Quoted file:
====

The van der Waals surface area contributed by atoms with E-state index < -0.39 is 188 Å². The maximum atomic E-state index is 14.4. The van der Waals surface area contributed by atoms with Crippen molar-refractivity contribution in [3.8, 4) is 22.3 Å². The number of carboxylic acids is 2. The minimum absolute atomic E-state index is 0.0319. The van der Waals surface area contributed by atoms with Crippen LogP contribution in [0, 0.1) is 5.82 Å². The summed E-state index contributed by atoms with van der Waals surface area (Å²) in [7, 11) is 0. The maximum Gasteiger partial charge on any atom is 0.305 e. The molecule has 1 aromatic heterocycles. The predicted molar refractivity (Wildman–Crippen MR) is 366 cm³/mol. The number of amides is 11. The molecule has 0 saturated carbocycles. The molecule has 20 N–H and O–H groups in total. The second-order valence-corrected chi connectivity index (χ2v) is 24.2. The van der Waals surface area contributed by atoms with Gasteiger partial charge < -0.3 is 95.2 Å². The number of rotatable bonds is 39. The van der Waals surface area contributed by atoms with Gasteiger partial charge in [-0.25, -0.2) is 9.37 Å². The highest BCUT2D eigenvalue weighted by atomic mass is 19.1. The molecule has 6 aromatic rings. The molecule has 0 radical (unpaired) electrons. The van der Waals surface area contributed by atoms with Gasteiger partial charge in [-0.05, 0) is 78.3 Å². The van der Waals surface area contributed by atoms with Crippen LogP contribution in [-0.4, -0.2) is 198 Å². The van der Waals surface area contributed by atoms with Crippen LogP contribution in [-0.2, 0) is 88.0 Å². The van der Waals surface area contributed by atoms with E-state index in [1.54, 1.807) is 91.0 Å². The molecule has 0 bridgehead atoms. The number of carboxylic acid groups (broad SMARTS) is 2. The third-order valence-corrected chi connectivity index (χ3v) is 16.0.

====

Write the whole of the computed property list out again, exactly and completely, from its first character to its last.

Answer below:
The van der Waals surface area contributed by atoms with E-state index < -0.39 is 188 Å². The maximum atomic E-state index is 14.4. The van der Waals surface area contributed by atoms with Crippen molar-refractivity contribution in [3.8, 4) is 22.3 Å². The number of carboxylic acids is 2. The minimum absolute atomic E-state index is 0.0319. The van der Waals surface area contributed by atoms with Crippen LogP contribution in [0, 0.1) is 5.82 Å². The summed E-state index contributed by atoms with van der Waals surface area (Å²) in [7, 11) is 0. The maximum Gasteiger partial charge on any atom is 0.305 e. The molecule has 1 aromatic heterocycles. The predicted molar refractivity (Wildman–Crippen MR) is 366 cm³/mol. The number of amides is 11. The molecule has 0 saturated carbocycles. The molecule has 20 N–H and O–H groups in total. The second-order valence-corrected chi connectivity index (χ2v) is 24.2. The van der Waals surface area contributed by atoms with Gasteiger partial charge < -0.3 is 95.2 Å². The number of rotatable bonds is 39. The van der Waals surface area contributed by atoms with Gasteiger partial charge in [-0.25, -0.2) is 9.37 Å². The highest BCUT2D eigenvalue weighted by atomic mass is 19.1. The molecule has 6 aromatic rings. The molecule has 0 radical (unpaired) electrons. The van der Waals surface area contributed by atoms with Gasteiger partial charge in [-0.05, 0) is 78.3 Å². The van der Waals surface area contributed by atoms with Crippen LogP contribution in [-0.4, -0.2) is 198 Å². The van der Waals surface area contributed by atoms with Crippen LogP contribution in [-0.2, 0) is 88.0 Å². The van der Waals surface area contributed by atoms with E-state index in [1.54, 1.807) is 91.0 Å². The molecule has 0 bridgehead atoms. The number of carboxylic acid groups (broad SMARTS) is 2. The third-order valence-corrected chi connectivity index (χ3v) is 16.0.